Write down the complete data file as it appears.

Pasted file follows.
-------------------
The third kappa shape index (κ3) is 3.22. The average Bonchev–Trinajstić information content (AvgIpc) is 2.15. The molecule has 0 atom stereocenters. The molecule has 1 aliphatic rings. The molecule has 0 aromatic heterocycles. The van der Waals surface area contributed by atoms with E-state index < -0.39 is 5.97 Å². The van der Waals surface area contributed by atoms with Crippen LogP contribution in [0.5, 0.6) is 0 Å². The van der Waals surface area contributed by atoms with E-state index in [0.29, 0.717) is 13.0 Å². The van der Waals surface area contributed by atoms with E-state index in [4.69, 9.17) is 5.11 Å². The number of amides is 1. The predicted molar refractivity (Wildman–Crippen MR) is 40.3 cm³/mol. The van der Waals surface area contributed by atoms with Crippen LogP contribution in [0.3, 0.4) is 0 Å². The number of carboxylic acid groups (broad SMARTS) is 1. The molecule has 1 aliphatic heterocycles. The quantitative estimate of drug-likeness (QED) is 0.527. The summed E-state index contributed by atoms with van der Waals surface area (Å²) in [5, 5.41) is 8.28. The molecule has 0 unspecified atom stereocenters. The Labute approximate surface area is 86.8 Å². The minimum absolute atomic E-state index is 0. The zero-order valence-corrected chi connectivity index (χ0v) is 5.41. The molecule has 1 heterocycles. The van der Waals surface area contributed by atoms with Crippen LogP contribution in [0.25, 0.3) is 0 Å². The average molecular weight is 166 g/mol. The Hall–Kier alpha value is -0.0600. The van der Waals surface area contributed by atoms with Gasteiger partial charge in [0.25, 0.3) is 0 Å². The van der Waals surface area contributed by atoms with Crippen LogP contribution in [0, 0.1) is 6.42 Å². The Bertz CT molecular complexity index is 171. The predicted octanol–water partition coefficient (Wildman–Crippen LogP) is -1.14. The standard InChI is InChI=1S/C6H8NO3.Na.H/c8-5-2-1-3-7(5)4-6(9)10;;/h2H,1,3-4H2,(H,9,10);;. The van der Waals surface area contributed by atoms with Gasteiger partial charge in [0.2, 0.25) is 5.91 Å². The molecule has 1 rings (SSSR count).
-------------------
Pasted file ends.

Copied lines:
The third kappa shape index (κ3) is 3.22. The average Bonchev–Trinajstić information content (AvgIpc) is 2.15. The molecule has 0 atom stereocenters. The molecule has 1 aliphatic rings. The molecule has 0 aromatic heterocycles. The van der Waals surface area contributed by atoms with E-state index < -0.39 is 5.97 Å². The van der Waals surface area contributed by atoms with Crippen LogP contribution in [0.5, 0.6) is 0 Å². The van der Waals surface area contributed by atoms with E-state index in [0.29, 0.717) is 13.0 Å². The van der Waals surface area contributed by atoms with E-state index in [4.69, 9.17) is 5.11 Å². The number of amides is 1. The predicted molar refractivity (Wildman–Crippen MR) is 40.3 cm³/mol. The van der Waals surface area contributed by atoms with Crippen LogP contribution in [0.3, 0.4) is 0 Å². The number of carboxylic acid groups (broad SMARTS) is 1. The molecule has 1 aliphatic heterocycles. The quantitative estimate of drug-likeness (QED) is 0.527. The summed E-state index contributed by atoms with van der Waals surface area (Å²) in [5, 5.41) is 8.28. The molecule has 0 unspecified atom stereocenters. The Labute approximate surface area is 86.8 Å². The minimum absolute atomic E-state index is 0. The zero-order valence-corrected chi connectivity index (χ0v) is 5.41. The molecule has 1 heterocycles. The van der Waals surface area contributed by atoms with Crippen LogP contribution in [0.25, 0.3) is 0 Å². The average molecular weight is 166 g/mol. The Hall–Kier alpha value is -0.0600. The van der Waals surface area contributed by atoms with Gasteiger partial charge in [0.25, 0.3) is 0 Å². The van der Waals surface area contributed by atoms with Crippen LogP contribution in [0, 0.1) is 6.42 Å². The Bertz CT molecular complexity index is 171. The predicted octanol–water partition coefficient (Wildman–Crippen LogP) is -1.14. The standard InChI is InChI=1S/C6H8NO3.Na.H/c8-5-2-1-3-7(5)4-6(9)10;;/h2H,1,3-4H2,(H,9,10);;. The van der Waals surface area contributed by atoms with Gasteiger partial charge in [0.2, 0.25) is 5.91 Å². The molecule has 1 rings (SSSR count).